In connection with a recently launched national policy to reduce the use of soybean meal in livestock and poultry feeds, Chinese sources are already reporting progress.
For the January-to-November period, uptake of the ingredient for feed was 11% lower than in the same period of 2022 at 4.44 million metric tons (mmt). The latest figures were reported by the agriculture ministry (MARA) last week, according to Mintec Global.
This decline in soybean use was achieved despite a 4% year-on-year increase in total feed output at just under 287 mmt, MARA reported.
Chinese policy of greater food security
In the past, China has relied heavily on imports to meet demand for soybean meal in animal feeds, according to Mintec Global. Brazil and the United States have been leading suppliers.
So strong has been the demand that in 2022, the average inclusion rate in Chinese feeds was 14.5%.
However, this year, the ministry announced a series of measures aimed at reducing soybean imports. Key to the three-year action plan were investigations into alternative feed proteins, greater use of grass and other forages, and a controlled reduction in soybean inclusion by 0.5% per year.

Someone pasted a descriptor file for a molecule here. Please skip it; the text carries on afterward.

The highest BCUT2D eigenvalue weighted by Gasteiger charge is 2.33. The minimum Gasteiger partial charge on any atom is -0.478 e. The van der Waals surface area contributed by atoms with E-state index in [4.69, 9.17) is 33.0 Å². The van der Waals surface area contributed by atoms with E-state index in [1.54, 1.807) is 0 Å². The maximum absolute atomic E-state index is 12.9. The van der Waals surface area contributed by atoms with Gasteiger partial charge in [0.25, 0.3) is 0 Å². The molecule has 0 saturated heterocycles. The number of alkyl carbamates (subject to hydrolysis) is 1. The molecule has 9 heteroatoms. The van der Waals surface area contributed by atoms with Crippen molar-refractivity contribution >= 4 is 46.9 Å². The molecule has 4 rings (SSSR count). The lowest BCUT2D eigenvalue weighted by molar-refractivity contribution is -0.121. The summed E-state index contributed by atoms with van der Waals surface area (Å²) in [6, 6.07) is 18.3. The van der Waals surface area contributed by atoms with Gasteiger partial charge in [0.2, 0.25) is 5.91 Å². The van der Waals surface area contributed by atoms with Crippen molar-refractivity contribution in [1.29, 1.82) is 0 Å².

For the full year, the ministry is forecasting a fall of 1.5% in the inclusion rate of soybean meal in feed compared with 2022. This would reduce the usage in feeds by more than 9 mmt for 2023 compared with the previous 12 months.
Support for the revised food security policy has come from the highest level.
To a recent national rural work conference, a message from President Xi Jinping urged participants to prioritize progress in national soybean production. According to South China Morning Post, the campaign to expand the growing area will make food supply more secure in China, and reduce reliance on imports.
At the event, officials also pledged to keep Chinese grain production at more than 650 mmt. Furthermore, there were undertakings to continue development of the country’s own seed stocks, which are seen to be better suited to the growing conditions across the country, and more resilient to future changes in climate.
Recent soybean trade trends
Chinese forecasts of lowered soybean meal use contrast with previous expectations.
Until recently, these pointed to 2023 being a record year for Chinese imports of soybean meal.
Just two months ago, the U.S. Department of Agriculture (USDA) Foreign Agricultural Service (FAS) reported that China was expected to maintain soybean import volume in the 2023-24 marketing year similar to that in the previous season. This amounted to 100.85 mmt, driven by strong trade from Brazil, and continued demand from the Chinese feed industry.
According to FAS, lower prices for soybeans for food use in China could hamper progress in the government policies to increase the domestic production.
In recent years, China has been the destination for 70% of all Brazil’s soybean exports, and 53% of this trade from the U.S., reported Reuters this month.